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Doing Kivalliq proud
Regional atoms put in strong showing at aboriginal tourney

Darrell Greer
Northern News Services
Wednesday, April 20, 2016

The Kivalliq Junior Canucks atoms team put in a strong showing at the 29th annual Indigenous Minor Hockey Tournament in Winnipeg earlier this month.

The Junior Canucks went 2-2 at the double-elimination event, getting past Roseau River and the Waywayseecappo Warriors before losing their final two games by scores of 2-1 and 4-2 to be eliminated.

The event, which ran from April 8 to 10, is sponsored by the Manitoba Aboriginal Sport and Recreation Council and features action in the squirts, novice, atom, peewee and bantam divisions.

The Junior Canucks consisted of players from Arviat, Coral Harbour and Rankin Inlet.

Team general manager Gleason Uppahuak of Arviat said the Canucks finished fifth in the final standings at the event.

He said both he and head coach David Clark of Rankin were very proud of the effort the players put in at the event.

"We had more shots on goal than the other team in every game we played," said Uppahuak.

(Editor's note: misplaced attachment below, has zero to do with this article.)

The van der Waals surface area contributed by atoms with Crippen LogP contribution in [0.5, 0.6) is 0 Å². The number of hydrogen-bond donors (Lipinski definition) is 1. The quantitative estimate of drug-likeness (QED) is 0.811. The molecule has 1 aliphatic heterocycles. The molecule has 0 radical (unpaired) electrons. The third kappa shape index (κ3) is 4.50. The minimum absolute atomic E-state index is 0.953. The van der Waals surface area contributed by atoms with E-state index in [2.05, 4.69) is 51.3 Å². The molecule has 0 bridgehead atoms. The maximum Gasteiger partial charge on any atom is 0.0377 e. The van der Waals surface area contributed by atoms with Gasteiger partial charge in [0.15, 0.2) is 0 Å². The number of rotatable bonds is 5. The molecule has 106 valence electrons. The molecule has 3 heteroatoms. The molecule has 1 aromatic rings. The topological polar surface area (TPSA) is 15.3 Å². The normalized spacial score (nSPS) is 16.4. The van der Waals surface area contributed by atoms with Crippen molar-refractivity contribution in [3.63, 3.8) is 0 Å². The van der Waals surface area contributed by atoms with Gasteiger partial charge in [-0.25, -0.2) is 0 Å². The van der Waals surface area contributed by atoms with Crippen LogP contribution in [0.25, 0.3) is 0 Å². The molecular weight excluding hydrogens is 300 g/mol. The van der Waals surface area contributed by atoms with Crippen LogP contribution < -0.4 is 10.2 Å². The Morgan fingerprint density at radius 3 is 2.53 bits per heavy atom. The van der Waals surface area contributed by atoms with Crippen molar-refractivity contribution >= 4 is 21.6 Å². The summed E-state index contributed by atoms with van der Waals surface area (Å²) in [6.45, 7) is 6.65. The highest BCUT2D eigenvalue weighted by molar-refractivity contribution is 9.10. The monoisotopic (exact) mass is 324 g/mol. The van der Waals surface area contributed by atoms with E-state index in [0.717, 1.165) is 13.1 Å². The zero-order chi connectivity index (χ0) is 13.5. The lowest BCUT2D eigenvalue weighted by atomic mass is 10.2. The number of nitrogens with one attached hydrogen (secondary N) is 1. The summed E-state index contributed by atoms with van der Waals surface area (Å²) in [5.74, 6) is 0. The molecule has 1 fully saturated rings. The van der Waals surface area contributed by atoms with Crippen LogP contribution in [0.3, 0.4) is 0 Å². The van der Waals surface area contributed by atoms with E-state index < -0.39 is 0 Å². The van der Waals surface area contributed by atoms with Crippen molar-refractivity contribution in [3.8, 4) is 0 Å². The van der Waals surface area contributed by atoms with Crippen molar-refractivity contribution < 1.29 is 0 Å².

"We had our chances, but we just couldn't finish when we had to.

"We also hit a number of goal posts and the puck just refused to bounce our way.

"Our team was really small and really fast, and we competed very well at the tournament."

Uppahuak said there is much more to the aboriginal tournament than the game on the ice.

He said the players meet many children their own age and are always kept busy when away from the rink.

"The kids went swimming and shopping and did just about everything else in-between.

"They made a lot of new friends, many of whom they'll be able to see for the next 10 to 15 years when they play hockey in Manitoba.

"When you select only the top players to a team in an age group, they learn very fast because the pace never slows at all.

"That's not to take anything away from the other little kids who are not quite at that level yet, but, when you put all the top players from an age bracket together, both their quality of hockey and their compete level become much higher."

Uppahuak said the players from the three Kivalliq communities all got along together very well and truly bonded as a team during the tournament.

"I'd like to see this become an annual trip for the atoms, as well as the peewees and bantams in this format.

"Bringing our best players in the region together will help these kids prepare themselves for events like the Arctic Winter Games or the National Aboriginal Championship.

"It will also provide a good taste of city hockey to those players who might decide to go south and try to make AAA midget or junior teams.

"For the Junior Canucks, the plan is to continue using the Arctic Atoms tournament in Rankin Inlet to select our regional team for this event."

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